Livable waterways for Cape Town
Published: 3 October 2018
Water is key
The City of Cape Town has suffered from extreme drought for the last three years in a row. As a result, the major surface water reservoirs that form the main water supply for the city were nearly exhausted in the first months of 2018. Severe water use restrictions were imposed on the citizens of Cape Town (limit of 50 litres per person per day) as well as on the industry.
As a response to the water shortage, large amounts of private boreholes were installed. These boreholes can lead to additional ecological risks because of the occurrence of uncontrolled groundwater abstraction and groundwater pollution. From a social point of view the same boreholes can also exacerbating the inequality between those who can and cannot afford the installation.
This demonstrates that the problem is not only the issue of insufficient water availability resulting from too heavy reliance on a single source of drinking water, being the reservoirs. But very much a wider, societal problem of increasing water demand, lack of social cohesion and equity, slowed down economic development, ad-hoc planning and decision making, and absence of sustainable funding mechanisms.
Well aware of the possibility that such droughts are likely to hit again, the city of Cape Town therefore wants to improve water resilience for the increasing number of citizens and industries. Beyond the very successful short term communication campaign, water use restrictions and smart water metering, the city of Cape Town feels the urge to develop long term solution strategies for urban resilience that includes a sustainable balance between water availability and the demand for water. Important ingredients are inclusiveness, collective responsibility and combined efforts of the municipality, the citizens, businesses and the industries. Moreover, another way of experiencing and perceiving urban water is needed to make Cape Town a water resilient or water sensitive city. Richard Nell (hydrologist at the city of Cape Town,): “We have to integrate the rivers into the urban planning and design of the city, including linkages to green spaces.”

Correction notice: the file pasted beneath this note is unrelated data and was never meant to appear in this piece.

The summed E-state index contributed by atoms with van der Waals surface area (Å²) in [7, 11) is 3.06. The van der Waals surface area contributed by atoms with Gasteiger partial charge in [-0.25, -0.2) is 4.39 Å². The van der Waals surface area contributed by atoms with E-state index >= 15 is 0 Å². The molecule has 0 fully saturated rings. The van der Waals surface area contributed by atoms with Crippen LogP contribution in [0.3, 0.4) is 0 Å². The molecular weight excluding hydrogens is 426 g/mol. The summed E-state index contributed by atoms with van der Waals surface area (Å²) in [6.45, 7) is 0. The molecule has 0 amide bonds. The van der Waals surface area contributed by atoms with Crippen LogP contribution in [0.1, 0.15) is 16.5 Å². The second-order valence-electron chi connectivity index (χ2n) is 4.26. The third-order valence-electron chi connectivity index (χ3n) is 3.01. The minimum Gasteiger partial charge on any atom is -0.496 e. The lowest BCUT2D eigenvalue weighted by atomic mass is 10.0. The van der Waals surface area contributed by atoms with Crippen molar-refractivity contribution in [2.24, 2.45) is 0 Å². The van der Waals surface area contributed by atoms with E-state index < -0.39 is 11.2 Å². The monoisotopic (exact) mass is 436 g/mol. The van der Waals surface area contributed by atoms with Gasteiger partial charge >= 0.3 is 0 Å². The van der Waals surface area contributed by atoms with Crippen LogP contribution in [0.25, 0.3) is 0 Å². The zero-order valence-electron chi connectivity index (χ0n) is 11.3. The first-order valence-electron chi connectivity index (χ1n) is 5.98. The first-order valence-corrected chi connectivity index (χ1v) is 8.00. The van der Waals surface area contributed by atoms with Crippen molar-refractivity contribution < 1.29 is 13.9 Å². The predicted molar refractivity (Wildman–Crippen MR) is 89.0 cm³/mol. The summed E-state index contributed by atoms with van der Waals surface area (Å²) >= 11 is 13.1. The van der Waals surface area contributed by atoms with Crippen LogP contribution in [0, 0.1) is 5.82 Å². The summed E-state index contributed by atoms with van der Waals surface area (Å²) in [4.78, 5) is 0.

For example, currently houses are built with the backside to the river and the infrastructure for example roads, sidewalks, recreation areas and parks are not aligned with the waterways. Many citizens regard the rivers and canals of Cape Town as waste pits. Because of this, all kind of waste is accumulating in the waterbodies. Next to the water management challenge this is also a health issue for the municipality.
During the 100RC CoLab, teams of experts have developed various promising propositions that can help the city of Cape Town to reduce drought risks and to deal with negative side effects. One of the teams (University of Cape Town, City of Cape Town, Umvoto, 100RC and Deltares) suggested that an overall framework for urban development is needed that fundamentally restructures and redefines the approach to urban water in Cape Town.
Ffion Atkins (groundwater expert, Umvoto,): “This year we have been working very hard with the city of Cape Town to delineate the local Cape Flat aquifer and to design deep artificial groundwater recharge systems along the coast. Overall, more effort is needed to design and implement shallow groundwater recharge and to make a long term plan for our groundwater resources.”
From left to right: Richard Nell (Head Stormwater, City of Cape Town), Fitsumbrhan Tsegaye (CRO Addis Ababa), Dimmie Hendriks (Deltares), Ffion Atkins (Scientist, Umvoto Africa)
Central in such framework are increasing space for waterways and natural habitats in Cape Towns’ 13 catchments. The ideas are harvesting and cleaning of polluted storm water and collective local water buffering, including ground water. Such developments can supply water in dry periods, improve water quality, increase the liveability of the city and create opportunities for small local businesses such as vegetable gardens. This way Cape Town is making the waterways as the skeleton of a water sensitive city and also creates possibilities for healthy urban mobility.
Engagement with the citizens
Building a water resilient city should be done step by step, starting with the construction of an overall framework and some local show cases as alluring examples for other city quarters and districts. Gareth Morgen (Deputy Resilience Officer of Cape Town): “The municipality tried to do too much by itself. Everybody in the city has a responsibility. We have to talk about roles and responsibilities”.
The initiative of locals and local communities is very important for successful development and engagement; the framework should not be imposed upon the citizens in a top down manner, rather should the city of Cape Town enable citizens to develop their area in accordance with a flexible overall framework. Kevin Winter (professor at the University of Cape Town): “The city should not overinvest in rolling out a water resilience framework over the city. It is better to enable the people to come up with good plans in their community and give them space to realize it.”
The idea described by the team of experts was well received by Cape Town officials, 100RC resilience officials, other CoLab participants, including resilience officers from Los Angeles, Mexico City and Addis Ababa. These positive responses encouraged the expert group to formulate a project proposal and start realizing the ambitions of Cape Town and its citizens to become a water sensitive and resilient city. The proposed approach may have potential not only for Cape Town, but also for other cities that face water risks in South Africa and around the world, such as Los Angeles and Mexico City or the 53 other cities that were identified previously as facing similar drought risks as the city of Cape Town.